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Insect Herbivores on Bracken Do Not Support the Core-Satellite Hypothesis

Kevin J. Gaston and John H. Lawton
The American Naturalist
Vol. 134, No. 5 (Nov., 1989), pp. 761-777
Stable URL: http://www.jstor.org/stable/2462214
Page Count: 17
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Insect Herbivores on Bracken Do Not Support the Core-Satellite Hypothesis
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Abstract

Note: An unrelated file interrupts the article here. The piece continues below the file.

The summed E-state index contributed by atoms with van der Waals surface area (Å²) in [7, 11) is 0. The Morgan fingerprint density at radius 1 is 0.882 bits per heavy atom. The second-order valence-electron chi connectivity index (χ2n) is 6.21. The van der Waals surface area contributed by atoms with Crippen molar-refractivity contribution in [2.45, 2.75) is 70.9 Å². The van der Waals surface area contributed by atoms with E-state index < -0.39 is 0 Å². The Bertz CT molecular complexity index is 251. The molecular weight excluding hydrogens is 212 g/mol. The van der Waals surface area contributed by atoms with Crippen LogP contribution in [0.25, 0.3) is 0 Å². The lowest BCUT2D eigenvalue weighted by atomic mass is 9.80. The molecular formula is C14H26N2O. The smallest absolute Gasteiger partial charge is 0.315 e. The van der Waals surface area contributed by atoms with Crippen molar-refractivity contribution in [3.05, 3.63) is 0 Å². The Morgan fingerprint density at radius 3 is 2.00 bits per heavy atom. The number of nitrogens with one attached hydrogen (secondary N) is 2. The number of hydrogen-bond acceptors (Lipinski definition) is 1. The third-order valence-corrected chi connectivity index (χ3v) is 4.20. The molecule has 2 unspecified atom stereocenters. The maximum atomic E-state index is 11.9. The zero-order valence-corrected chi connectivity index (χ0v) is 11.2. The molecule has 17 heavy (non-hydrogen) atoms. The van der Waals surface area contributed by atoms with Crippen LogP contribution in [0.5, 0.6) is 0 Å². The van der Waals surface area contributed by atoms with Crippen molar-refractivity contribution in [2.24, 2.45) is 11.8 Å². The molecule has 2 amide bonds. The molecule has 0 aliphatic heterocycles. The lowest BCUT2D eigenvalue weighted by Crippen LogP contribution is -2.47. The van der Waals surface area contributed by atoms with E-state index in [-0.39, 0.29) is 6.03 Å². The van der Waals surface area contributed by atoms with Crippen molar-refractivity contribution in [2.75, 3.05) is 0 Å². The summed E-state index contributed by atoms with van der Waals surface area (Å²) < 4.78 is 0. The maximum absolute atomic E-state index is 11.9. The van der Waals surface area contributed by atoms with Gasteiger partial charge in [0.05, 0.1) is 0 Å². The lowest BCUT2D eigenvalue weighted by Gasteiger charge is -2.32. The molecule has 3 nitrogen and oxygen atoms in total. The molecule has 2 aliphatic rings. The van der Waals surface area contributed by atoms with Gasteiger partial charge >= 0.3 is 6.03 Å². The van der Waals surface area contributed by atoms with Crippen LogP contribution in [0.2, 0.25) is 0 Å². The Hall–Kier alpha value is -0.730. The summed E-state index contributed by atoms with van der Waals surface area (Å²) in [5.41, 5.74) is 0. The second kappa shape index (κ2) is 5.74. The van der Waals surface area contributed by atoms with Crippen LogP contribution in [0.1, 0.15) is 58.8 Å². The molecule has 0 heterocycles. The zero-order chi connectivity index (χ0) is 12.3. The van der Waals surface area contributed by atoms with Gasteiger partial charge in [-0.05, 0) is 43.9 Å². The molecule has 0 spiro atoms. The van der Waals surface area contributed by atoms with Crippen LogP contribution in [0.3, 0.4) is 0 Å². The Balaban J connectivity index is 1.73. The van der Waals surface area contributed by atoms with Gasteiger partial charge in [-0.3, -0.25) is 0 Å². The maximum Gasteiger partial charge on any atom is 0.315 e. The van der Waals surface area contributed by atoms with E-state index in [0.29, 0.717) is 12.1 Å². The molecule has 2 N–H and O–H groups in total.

The core-satellite hypothesis predicts bimodality in the regional distribution of a group of taxonomically closely related species. Previous attempts to test the hypothesis have failed to demonstrate either that its assumptions are adequately met or that there is agreement with other predictions of the hypothesis. Here, we test data on the insects feeding on bracken (Pteridium aquilinum) for agreement with the model's assumptions and with its predictions. Agreement with most of the key assumptions appears reasonably good. However, the long-term stability of species populations is at variance with the behavior of the model, and hence, there is no consistent evidence for bimodality in the frequency of site occupancy by bracken herbivores or for further predictions of the hypothesis. In particular, population data from two well-studied sites provide no evidence of core-satellite switching, in which rare species become common and vice versa. For bracken herbivores at least, the probabilities of colonization and extinction are clearly not entirely deterministic; nor do they appear sufficiently stochastic to conform to the requirements of the model. The insect herbivores of bracken do not support the core-satellite hypothesis of community organization; nor is there much good evidence to suggest that the hypothesis provides a general explanation for the structure of other animal communities.

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